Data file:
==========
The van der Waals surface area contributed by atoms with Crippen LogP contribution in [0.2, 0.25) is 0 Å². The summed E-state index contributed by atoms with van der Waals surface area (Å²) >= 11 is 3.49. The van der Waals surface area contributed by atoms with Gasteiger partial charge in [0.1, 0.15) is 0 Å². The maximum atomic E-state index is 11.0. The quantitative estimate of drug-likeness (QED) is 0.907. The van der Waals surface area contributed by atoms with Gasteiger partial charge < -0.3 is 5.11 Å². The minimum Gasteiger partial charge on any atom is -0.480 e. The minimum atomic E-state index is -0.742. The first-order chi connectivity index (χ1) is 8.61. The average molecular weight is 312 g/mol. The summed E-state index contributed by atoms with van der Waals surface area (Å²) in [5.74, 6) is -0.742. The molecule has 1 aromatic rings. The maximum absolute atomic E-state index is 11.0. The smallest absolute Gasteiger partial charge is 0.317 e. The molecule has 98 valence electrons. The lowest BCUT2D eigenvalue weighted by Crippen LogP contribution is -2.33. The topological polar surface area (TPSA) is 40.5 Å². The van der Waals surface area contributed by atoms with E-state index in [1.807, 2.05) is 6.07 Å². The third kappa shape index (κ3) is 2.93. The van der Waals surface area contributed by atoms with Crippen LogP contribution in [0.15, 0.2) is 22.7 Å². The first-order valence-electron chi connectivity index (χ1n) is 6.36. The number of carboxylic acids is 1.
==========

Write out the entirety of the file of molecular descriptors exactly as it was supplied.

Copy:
The van der Waals surface area contributed by atoms with Crippen LogP contribution in [0.2, 0.25) is 0 Å². The summed E-state index contributed by atoms with van der Waals surface area (Å²) >= 11 is 3.49. The van der Waals surface area contributed by atoms with Gasteiger partial charge in [0.1, 0.15) is 0 Å². The maximum atomic E-state index is 11.0. The quantitative estimate of drug-likeness (QED) is 0.907. The van der Waals surface area contributed by atoms with Gasteiger partial charge < -0.3 is 5.11 Å². The minimum Gasteiger partial charge on any atom is -0.480 e. The minimum atomic E-state index is -0.742. The first-order chi connectivity index (χ1) is 8.61. The average molecular weight is 312 g/mol. The summed E-state index contributed by atoms with van der Waals surface area (Å²) in [5.74, 6) is -0.742. The molecule has 1 aromatic rings. The maximum absolute atomic E-state index is 11.0. The smallest absolute Gasteiger partial charge is 0.317 e. The molecule has 98 valence electrons. The lowest BCUT2D eigenvalue weighted by Crippen LogP contribution is -2.33. The topological polar surface area (TPSA) is 40.5 Å². The van der Waals surface area contributed by atoms with E-state index in [1.807, 2.05) is 6.07 Å². The third kappa shape index (κ3) is 2.93. The van der Waals surface area contributed by atoms with Crippen LogP contribution in [0.15, 0.2) is 22.7 Å². The first-order valence-electron chi connectivity index (χ1n) is 6.36. The number of carboxylic acids is 1.